The toxins of war

The toxins of war A DEBATE is raging in the us about the "Gulf War Syndrome" -- a mysterious illness that has scientists completely at sea. An extensive range of unexplained health problems has surfaced among soldiers who fought in the 1991 Gulf War, as well as in their families. Reports are coming in of birth defects, severe fatigue, rashes, headaches, memory loss and diarrhoea, among various other symptoms.

Even as baffled investigators hypothesise about the possible sources of these ailments, including infectious agents and toxic chemicals used in the wars, the Pentagon vehemently denies that such weapons were ever used. Its defense has been vindicated by a new report from the National Academy of Sciences' Institute of Medicine, which says that there is "absolutely no reliable evidence, and no medical or biological justification" for such claims.

Sceptics, however, are not entirely convinced. Of late, a flurry of media reports have appeared in the us about the transmission of Gulf War-related ailments from soldiers to their families. About 20,000 of the 700,000 American troops who fought in the war are reported to have signed a register of potential victims of the syndrome. In late October 1994, according to a spokesperson of Senator Donald Riegle, who led Congressional investigations into the reports, 400 preliminary responses in a survey of 1,000 patients on the register showed that 78 per cent of their spouses and 65 per cent of their children born since the war suffered from some unusual physical maladies.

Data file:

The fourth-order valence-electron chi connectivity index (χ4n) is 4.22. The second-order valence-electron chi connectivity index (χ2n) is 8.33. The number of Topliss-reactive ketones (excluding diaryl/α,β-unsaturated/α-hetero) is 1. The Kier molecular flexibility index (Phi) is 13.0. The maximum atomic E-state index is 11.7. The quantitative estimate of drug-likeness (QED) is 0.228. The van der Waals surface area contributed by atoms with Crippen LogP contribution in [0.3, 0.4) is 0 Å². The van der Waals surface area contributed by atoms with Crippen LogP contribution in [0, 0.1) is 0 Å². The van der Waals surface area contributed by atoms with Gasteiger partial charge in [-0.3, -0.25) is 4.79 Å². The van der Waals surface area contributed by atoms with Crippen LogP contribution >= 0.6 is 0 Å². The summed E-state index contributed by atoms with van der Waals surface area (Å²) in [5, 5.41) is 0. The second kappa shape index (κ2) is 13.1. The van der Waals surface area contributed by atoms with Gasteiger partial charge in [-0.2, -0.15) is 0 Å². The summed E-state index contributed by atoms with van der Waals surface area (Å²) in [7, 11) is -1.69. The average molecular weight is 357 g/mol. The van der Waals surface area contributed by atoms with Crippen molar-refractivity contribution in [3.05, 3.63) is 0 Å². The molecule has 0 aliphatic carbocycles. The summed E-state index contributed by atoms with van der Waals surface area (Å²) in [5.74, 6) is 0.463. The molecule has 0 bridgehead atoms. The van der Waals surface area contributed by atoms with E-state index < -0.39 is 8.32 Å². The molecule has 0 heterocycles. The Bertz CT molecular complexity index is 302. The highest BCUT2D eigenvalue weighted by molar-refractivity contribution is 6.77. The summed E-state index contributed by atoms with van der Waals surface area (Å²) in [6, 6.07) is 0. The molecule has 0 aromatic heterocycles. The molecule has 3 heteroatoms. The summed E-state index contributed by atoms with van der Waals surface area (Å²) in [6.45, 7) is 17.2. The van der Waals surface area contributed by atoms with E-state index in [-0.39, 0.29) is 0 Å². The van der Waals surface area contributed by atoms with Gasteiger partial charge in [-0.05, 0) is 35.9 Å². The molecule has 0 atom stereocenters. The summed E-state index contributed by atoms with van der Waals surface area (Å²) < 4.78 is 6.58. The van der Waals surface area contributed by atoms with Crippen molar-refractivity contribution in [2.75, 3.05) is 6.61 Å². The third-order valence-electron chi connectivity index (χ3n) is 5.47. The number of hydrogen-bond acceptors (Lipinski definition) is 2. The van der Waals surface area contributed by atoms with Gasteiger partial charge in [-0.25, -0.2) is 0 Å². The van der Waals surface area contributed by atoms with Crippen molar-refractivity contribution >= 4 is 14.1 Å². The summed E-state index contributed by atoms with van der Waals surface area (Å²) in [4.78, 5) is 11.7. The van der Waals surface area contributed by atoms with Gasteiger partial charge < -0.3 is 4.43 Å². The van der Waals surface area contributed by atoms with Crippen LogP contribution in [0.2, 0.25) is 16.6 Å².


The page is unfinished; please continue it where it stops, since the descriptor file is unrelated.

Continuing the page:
There were other alarm signals as well. Higher than expected birth defect rates were reported from families living at Fort Bragg, us, the base for the 82nd Airborne Division which was in the war's frontlines. Infant mortality rates too suddenly increased in military installations in Mississippi, Kentucky, Tennessee, Georgia and Texas.

But the Pentagon has consistently refused to recognise the symptoms as a disease. It also denies that there is enough evidence of illnesses in the Gulf War's soldiers having been transmitted to their spouses and children.

Ellen Silbergeld, a molecular toxicologist at the University of Maryland, told a Congressional hearing in August 1994 that evidence exists that men exposed to toxic chemicals can transmit the poison to their unborn children through their semen. Genetic mutations in the sperm, resulting in defective childbirths, she said, were a very real and a frightening possibility.

The Institute of Medicine's recent report may give us military authorities some breathing space, but the frequency of these incidents and the glare of media attention is likely to keep the issue contentious for some time to come.

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